The Glinka national museum consortium of Musical Culture
Russia. Moscow. 21.8.13
photo by me
edited by adarkrose.deviantart.com
In March 1912, in the former office of Nikolai Rubinstein, the founder of the Moscow Conservatoire, museum was opened. Already then its small display was a curious collection of various musical relics such as written music, manuscripts, memorial articles, musical instruments, and works of fine arts. However, it was only in the Soviet period that the museum became really popular. Its funds were expanded and its research and educational work became active. In 1943, the Soviet government decided to set up a State Central Museum of Musical Culture on the basis of the Conservatoire's museum. In 1954, when the country's musical circles marked the 150th anniversary of Mikhail Glinka's birth, it was named after the great Russian composer. Soon the museum moved to an old mansion known as the Boyar Troyekurov's Palace, and in the summer of 1985 its display was inaugurated in a new building constructed specially for the museum.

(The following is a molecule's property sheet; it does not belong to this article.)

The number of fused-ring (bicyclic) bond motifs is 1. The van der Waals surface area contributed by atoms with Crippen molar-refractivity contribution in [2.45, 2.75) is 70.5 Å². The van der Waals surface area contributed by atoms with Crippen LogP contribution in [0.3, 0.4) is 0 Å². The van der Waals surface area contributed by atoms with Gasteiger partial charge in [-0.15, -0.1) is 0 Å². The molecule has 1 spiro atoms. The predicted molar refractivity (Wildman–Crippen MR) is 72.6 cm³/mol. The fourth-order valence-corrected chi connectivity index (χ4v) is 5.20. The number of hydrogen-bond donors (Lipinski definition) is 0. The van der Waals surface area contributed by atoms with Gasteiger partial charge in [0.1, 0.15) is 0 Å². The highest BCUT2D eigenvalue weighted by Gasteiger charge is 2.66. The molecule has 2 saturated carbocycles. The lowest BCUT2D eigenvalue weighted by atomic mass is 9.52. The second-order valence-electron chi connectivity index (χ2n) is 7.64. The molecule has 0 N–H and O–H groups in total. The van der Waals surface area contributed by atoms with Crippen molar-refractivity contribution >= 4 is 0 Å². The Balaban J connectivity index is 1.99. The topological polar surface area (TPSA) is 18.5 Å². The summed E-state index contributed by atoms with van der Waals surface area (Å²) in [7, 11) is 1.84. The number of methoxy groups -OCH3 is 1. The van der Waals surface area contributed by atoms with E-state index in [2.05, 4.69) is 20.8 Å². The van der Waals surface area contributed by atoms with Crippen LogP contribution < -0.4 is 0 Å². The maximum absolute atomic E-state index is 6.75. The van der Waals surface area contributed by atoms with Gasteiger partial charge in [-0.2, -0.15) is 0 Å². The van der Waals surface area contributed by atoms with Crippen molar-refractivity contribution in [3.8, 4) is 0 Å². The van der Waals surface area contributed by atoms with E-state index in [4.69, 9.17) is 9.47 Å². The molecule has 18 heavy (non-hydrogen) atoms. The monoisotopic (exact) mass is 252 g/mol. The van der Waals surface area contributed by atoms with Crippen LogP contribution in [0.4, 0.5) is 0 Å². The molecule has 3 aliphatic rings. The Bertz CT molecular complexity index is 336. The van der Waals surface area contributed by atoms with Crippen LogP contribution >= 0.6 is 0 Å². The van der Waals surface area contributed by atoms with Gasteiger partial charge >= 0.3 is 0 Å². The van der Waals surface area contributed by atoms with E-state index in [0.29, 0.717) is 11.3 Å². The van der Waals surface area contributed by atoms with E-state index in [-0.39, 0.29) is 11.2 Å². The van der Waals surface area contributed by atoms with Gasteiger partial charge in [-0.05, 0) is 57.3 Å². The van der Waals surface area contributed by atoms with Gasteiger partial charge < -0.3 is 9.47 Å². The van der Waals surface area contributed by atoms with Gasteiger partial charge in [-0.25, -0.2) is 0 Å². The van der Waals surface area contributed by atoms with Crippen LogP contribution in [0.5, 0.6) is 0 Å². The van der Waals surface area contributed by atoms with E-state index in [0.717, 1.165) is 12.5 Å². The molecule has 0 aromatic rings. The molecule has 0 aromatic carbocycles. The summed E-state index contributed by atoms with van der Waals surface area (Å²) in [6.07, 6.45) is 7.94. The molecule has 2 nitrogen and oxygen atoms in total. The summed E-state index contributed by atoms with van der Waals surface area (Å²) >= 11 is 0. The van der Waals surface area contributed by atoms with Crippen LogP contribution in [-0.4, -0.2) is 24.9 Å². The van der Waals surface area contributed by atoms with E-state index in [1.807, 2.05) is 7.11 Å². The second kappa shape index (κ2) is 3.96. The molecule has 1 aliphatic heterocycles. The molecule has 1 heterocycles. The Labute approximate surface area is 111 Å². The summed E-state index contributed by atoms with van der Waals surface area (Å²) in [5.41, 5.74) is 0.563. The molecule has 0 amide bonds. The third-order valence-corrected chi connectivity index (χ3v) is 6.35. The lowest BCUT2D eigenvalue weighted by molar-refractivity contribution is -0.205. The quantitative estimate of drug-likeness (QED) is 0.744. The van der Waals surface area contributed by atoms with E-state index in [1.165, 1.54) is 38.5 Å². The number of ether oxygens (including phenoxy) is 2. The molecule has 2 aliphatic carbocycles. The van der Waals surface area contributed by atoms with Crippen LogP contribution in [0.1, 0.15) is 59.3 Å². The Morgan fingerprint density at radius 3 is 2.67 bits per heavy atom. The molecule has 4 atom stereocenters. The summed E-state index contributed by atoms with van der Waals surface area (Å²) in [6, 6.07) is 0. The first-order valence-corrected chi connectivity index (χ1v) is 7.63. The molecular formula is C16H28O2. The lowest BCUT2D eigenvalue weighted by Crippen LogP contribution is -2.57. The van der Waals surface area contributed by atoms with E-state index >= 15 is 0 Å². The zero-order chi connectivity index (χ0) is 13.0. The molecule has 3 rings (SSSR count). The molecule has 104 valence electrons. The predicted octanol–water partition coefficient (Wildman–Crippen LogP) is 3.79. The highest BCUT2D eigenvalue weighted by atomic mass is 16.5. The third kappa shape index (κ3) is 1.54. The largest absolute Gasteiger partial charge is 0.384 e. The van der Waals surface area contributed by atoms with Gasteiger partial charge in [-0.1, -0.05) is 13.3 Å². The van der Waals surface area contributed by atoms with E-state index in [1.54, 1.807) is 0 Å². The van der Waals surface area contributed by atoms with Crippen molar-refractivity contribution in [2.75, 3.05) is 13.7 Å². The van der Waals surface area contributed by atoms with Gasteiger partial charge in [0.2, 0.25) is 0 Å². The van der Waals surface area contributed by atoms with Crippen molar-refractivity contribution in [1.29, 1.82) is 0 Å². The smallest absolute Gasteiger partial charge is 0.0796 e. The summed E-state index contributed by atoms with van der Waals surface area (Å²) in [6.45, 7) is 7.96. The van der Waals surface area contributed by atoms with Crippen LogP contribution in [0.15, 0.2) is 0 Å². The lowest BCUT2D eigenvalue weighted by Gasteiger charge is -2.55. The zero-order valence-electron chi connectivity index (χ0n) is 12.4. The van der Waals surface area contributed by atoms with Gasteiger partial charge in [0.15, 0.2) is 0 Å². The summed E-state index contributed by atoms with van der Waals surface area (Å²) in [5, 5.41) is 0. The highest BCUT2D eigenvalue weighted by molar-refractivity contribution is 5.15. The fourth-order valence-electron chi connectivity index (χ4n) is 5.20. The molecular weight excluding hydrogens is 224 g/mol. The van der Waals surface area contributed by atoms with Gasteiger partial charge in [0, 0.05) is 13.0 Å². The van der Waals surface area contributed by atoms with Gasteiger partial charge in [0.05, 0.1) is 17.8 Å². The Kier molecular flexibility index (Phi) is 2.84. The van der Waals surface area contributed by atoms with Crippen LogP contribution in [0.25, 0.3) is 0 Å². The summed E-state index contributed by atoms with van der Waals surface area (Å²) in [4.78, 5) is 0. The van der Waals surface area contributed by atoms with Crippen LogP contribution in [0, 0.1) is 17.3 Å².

Today the Glinka Museum of Musical Culture is one of the country's largest museums, an authoritative scientific institution and a major centre of musicology and the history of music. Preserved and studied in its depository departments are exceptionally valuable rarities such as written and printed music, musical instruments of various periods and peoples, memorial articles, and works of painting, sculpture and decorative and applied art. These unique historical monuments reflect the development of Russian and Soviet musical culture and unfold the pages of the lives and creative work of outstanding composers, practical musicians and music scholars. No other country of the world has a musical museum of a similar scope, and it is not accidental that the Glinka Museum of Musical Culture is the central one among dozens of Russian musical museums.
Mikhail Ivanovich Glinka (June 1 1804 – February 1857) was the first Russian composer to gain wide recognition within his own country, and is often regarded as the fountainhead of Russian classical music. Glinka's compositions were an important influence on future Russian composers, notably the members of The Five (Balakirev, Cui, Mussorgsky, Rimsky-Korsakov, Borodin), who took Glinka's lead and produced a distinctive Russian style of music.